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  • Shaun Baines

Nocturnes by John Connolly

Short story collections are oft maligned by publishers and unfairly so in my opinion. In the age of the box set, they represent a literary equivalent. When a heavy weight author like John Connolly presents a collection, you'd be forgiven for thinking things were changing. It certainly demands your attention, which I gave it over ten years after it was published.

Because I'm an idiot.

John Connolly is best known for his superb Charlie Parker series, but Nocturnes represents a chance for him to spread his dark wings. He shines a light into the creepier recesses of his mind and brings us stories to keep us awake at night.

There isn't a dud among them, but there are some that are worthy of particular mention. The Inkpot Monkey is the classic 'be careful of what you wish for' stories with a unhealthy does of occultism. Some Children Wander by Mistake takes our inherent (and perfectly understandable) fear of clowns and dials it up a notch. It's frightening, but with an underlying tragic element that makes it unforgettable.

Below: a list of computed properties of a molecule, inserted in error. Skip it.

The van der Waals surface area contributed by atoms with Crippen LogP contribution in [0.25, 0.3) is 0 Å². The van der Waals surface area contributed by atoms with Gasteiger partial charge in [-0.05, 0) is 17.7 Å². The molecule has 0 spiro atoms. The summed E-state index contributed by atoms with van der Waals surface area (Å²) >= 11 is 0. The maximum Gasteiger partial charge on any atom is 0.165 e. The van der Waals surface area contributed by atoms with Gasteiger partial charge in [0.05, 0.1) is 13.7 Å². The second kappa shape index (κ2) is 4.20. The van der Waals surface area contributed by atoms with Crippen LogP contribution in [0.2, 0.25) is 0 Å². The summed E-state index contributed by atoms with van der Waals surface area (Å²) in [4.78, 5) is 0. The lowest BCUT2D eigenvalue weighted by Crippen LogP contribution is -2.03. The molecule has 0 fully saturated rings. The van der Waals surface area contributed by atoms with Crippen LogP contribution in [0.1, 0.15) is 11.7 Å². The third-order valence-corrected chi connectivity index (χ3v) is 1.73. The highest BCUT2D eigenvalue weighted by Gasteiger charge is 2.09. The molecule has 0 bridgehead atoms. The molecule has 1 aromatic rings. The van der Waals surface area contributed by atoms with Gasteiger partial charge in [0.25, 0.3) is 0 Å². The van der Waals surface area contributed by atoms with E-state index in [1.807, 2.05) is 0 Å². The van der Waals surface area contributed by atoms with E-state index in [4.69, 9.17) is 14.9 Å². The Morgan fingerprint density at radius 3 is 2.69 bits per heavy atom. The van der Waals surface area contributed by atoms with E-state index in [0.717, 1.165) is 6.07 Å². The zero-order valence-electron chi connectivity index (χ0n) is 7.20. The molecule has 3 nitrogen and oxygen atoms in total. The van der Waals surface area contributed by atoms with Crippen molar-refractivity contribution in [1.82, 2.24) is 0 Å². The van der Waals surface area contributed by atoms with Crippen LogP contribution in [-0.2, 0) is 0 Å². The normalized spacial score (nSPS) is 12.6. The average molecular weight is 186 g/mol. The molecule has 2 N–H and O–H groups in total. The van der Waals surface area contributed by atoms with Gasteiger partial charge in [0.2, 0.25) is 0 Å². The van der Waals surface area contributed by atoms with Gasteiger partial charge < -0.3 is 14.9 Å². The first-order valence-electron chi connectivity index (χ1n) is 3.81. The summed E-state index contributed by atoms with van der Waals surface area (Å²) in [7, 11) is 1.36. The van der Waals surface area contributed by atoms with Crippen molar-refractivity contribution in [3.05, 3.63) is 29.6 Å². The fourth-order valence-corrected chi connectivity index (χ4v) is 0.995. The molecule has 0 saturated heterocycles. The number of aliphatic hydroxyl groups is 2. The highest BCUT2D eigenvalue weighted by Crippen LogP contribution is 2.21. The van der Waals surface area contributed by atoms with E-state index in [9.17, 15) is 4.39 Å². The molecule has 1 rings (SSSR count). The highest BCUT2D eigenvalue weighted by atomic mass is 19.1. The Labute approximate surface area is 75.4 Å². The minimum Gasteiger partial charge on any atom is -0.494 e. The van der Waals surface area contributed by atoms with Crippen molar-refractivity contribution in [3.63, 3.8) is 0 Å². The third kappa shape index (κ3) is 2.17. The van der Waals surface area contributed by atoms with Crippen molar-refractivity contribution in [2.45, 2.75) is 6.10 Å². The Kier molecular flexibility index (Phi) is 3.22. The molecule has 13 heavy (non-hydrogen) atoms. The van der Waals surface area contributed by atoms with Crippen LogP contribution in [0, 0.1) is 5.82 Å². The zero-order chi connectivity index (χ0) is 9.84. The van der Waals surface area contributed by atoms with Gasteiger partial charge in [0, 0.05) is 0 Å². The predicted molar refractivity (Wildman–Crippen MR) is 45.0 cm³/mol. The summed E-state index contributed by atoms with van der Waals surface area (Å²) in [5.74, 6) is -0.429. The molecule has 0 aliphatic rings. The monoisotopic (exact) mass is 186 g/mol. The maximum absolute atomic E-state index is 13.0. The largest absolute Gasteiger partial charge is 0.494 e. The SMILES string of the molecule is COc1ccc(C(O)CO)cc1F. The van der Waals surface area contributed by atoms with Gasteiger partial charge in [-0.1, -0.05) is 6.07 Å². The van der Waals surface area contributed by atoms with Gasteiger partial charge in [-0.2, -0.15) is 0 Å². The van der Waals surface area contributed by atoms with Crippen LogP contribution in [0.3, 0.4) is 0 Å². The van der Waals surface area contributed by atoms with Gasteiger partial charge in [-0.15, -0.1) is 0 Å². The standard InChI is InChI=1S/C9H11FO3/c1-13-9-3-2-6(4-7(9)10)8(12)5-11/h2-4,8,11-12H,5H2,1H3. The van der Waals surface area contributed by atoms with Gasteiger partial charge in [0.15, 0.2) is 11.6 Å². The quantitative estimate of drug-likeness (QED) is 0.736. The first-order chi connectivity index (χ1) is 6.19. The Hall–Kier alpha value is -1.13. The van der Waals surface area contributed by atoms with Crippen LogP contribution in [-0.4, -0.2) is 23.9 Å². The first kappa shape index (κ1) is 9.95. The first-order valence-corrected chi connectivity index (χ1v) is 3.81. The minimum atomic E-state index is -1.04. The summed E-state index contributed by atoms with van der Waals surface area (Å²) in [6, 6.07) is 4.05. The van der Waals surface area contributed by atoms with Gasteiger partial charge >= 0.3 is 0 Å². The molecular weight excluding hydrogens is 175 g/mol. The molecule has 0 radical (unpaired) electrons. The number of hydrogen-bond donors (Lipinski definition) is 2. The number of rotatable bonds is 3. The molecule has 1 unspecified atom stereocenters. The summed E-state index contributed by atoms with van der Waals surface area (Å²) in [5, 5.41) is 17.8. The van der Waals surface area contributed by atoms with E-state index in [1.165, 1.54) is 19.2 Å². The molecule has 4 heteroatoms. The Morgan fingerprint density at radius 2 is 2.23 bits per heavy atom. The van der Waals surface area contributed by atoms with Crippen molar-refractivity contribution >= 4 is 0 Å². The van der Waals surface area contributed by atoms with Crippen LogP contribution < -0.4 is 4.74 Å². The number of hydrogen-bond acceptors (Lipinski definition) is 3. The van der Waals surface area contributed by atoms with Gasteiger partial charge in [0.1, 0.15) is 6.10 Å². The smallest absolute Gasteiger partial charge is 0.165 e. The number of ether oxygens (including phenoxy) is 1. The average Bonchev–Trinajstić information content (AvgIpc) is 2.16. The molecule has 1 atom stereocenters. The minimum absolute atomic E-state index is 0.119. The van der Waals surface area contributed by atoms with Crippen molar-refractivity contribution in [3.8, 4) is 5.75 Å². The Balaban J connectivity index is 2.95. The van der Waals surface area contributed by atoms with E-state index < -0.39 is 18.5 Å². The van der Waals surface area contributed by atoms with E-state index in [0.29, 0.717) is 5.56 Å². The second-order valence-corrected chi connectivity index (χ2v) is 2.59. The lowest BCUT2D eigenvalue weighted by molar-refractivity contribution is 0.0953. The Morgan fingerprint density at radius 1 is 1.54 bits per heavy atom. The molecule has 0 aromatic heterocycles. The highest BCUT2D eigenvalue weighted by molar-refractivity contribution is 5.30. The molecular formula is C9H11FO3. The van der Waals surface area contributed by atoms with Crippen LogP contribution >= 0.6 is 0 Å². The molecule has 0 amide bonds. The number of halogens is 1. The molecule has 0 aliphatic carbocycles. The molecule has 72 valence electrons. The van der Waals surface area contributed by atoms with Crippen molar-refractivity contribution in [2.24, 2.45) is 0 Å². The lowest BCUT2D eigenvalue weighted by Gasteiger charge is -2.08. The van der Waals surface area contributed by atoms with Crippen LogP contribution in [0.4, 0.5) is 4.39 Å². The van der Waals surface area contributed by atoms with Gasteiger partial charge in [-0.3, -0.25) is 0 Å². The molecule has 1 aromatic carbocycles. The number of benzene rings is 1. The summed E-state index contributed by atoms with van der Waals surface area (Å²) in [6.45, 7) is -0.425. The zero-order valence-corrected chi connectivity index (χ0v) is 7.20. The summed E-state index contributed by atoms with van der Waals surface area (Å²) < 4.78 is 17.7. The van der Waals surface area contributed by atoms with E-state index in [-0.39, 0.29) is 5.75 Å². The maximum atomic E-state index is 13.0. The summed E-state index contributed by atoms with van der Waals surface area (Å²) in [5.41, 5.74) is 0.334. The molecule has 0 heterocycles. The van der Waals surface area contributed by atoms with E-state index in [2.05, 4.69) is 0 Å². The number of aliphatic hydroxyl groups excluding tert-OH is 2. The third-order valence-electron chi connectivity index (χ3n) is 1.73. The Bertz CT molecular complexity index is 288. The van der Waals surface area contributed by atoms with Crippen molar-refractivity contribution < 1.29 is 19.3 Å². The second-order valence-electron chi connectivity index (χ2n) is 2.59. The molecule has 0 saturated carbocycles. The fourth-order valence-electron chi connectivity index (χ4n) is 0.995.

My personal favourite is The Cancer Cowboy Rides. I'd like to say the title tells you all you need to know about the story, but it doesn't. There is so much more, but you'll have to read it for yourself. It's too good to spoil here.

And for those Charlie Parker fans, of which I am one, there is a Parker novella called The Reflecting Eye. It introduces a character called the Collector, who appears in many of the novels. Deserving of a series all of his own, the Collector is malevolence in a trench coat and it was fascinating to read his origin story.

Needless to say, I can't recommend Nocturnes enough. Embrace the box set and find it here on Amazon.

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